While the effects of mild spanking have not been proven to be harmful, research shows that moderate to heavy spanking is damaging to children. “Moderate to heavy spanking increases aggression,” said Kazdin. “Children who are hit more are children who hit others more.”

Parents who use mild spanking are eventually likely to moderately or heavily spank their children. Kazdin said people who spank a little bit tend to escalate because of the view that increasing hitting will increase in its effectiveness. “You might keep taking it up a notch,” he said.

Kazdin also said spanking could lead to aggression against the parent and damage relationships between the child and adults. The effects of spanking usually last long after the punishment is over. Dr. Drew Permut, a clinical psychologist in Washington, D.C. said spanking is often a sign of the parent’s anger, and hitting sends a message that the parent is angrier than they really are. “Children start to say to themselves, ‘Mom doesn’t like me,’” he said.

While experts say that spanking is not an effective way of punishing children, they do not think that a jail sentence is an effective way of punishing parents.

Permut said that if the bill is passed, it would criminalize something that could be handled by education or counseling. “Turning parents into criminals does not help the child,” he said. Kazdin also said that parenting classes would be more effective than imposing jail time. He said there is always going to be a group of parents who hit their children behind closed doors despite legal consequences, and that the only positive aspect of this legislation is its possible effect on a small group of parents who may fear going to jail. “Passing legislation would get this borderline group,” he said. “If there’s a little less aggression, it’s really good.”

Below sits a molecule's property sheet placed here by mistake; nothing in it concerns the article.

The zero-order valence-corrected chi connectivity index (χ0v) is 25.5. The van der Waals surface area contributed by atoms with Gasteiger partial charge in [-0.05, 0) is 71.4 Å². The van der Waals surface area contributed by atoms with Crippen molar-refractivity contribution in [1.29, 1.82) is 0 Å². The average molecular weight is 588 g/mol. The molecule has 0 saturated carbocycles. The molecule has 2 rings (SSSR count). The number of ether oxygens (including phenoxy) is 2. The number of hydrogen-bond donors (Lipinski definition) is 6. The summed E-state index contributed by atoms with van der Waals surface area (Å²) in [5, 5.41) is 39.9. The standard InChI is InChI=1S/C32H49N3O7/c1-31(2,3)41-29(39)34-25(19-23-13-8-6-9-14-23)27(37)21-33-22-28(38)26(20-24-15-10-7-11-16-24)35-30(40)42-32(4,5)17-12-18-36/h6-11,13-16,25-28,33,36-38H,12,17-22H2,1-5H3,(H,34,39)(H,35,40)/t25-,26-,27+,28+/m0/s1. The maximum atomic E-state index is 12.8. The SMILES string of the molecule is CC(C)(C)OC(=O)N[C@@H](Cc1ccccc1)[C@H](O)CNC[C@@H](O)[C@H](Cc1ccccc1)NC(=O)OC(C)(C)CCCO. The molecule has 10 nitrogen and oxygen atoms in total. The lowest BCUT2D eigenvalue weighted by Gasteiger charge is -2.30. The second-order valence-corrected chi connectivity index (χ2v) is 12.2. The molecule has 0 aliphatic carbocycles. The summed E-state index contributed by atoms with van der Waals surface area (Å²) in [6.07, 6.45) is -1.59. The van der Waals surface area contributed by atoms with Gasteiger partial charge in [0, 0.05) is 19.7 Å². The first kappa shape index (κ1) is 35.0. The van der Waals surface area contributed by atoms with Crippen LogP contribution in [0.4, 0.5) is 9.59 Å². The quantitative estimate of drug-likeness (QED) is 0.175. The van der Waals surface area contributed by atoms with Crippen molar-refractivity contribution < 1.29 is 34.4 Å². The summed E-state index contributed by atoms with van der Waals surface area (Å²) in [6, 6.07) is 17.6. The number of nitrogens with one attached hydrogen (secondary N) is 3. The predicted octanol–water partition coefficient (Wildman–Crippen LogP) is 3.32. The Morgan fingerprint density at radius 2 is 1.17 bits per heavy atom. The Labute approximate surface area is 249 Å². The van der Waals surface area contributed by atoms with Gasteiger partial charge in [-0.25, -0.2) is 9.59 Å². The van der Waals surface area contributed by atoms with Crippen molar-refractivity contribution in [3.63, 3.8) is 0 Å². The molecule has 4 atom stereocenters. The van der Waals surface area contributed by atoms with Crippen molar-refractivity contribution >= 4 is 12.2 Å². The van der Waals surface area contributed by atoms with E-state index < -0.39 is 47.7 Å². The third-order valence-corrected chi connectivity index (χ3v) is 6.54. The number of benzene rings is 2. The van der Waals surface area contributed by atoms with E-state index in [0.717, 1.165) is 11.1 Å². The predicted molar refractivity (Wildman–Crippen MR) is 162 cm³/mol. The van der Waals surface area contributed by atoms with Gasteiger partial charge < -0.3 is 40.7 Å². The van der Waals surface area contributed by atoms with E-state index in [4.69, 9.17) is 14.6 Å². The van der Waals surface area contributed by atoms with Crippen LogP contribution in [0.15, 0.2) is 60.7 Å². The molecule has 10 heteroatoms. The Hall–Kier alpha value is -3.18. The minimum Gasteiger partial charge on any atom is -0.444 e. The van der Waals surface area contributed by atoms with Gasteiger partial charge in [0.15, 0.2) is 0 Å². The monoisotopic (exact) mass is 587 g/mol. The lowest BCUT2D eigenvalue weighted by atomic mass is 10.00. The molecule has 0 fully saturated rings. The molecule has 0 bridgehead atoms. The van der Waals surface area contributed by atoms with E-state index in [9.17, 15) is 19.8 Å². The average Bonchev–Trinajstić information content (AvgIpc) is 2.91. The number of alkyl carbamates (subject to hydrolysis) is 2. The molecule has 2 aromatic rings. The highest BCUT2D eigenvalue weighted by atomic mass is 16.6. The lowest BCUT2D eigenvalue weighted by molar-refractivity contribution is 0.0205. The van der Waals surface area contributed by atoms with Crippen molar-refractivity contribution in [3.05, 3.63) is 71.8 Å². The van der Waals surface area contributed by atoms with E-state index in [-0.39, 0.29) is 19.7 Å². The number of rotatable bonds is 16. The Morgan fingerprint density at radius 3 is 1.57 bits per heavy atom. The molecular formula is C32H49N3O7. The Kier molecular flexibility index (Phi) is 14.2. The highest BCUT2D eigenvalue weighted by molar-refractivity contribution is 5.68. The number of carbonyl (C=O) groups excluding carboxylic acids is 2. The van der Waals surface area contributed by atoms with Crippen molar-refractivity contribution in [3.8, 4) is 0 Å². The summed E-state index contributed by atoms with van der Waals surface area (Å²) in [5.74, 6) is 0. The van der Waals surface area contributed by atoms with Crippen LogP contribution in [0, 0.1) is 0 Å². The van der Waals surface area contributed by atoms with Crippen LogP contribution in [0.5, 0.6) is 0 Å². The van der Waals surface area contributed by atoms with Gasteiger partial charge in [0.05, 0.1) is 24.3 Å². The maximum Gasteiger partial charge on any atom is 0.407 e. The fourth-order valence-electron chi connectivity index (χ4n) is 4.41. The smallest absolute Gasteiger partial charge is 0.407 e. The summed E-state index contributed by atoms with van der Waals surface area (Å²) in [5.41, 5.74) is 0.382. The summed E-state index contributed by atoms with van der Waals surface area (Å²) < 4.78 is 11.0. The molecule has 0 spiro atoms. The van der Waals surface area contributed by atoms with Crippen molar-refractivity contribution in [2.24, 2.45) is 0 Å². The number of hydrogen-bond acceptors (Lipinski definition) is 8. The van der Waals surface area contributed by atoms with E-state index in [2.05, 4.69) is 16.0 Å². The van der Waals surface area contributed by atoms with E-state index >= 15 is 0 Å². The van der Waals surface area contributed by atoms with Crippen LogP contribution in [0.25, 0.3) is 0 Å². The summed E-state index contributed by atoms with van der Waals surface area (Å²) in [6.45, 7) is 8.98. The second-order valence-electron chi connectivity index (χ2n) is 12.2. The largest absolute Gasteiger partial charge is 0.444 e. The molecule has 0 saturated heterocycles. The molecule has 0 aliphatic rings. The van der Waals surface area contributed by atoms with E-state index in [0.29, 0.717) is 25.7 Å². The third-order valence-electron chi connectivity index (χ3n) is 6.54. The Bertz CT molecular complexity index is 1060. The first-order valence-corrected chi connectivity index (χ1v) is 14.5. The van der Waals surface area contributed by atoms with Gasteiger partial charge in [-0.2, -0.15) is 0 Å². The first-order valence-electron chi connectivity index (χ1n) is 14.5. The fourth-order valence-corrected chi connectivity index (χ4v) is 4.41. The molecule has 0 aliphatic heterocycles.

Alternatives to spanking

When Dolores and Kendall Tyre wanted little Timothy to clean his room, they hit him where it hurt. “We told him he couldn’t go to Johnny’s party, there would be no ice cream after dinner and no television,” said Kendall Tyre.

The Tyres have been married for 40 years and raised three children: Kendall, Jr., 40; Timothy, 30; and Jennifer, 22. Both said while they did occasionally “tap” one of their children on the hand or leg, that they did not regularly use spanking as a disciplinary method. “There are other ways to punish a child,” said Dolores Tyre, a teacher’s assistant at Milford Middle School in Milford, Del. Tyre said that time-out was an effective way of managing behavior, and while she does not agree with spanking, she said that children do need some form of discipline. “With the kids that I work with, the discipline is not there,” she said. “Parents need to be more stern with whatever form of discipline they choose.”

According to psychologists, children are very sensitive to their parents’ disapproval. Permut said resorting to physical punishment wastes the best parental resources. He said using “words that express that you don’t like what they did” along with time-out and restrictions on privileges are more effective than spanking.

“They just want your approval.”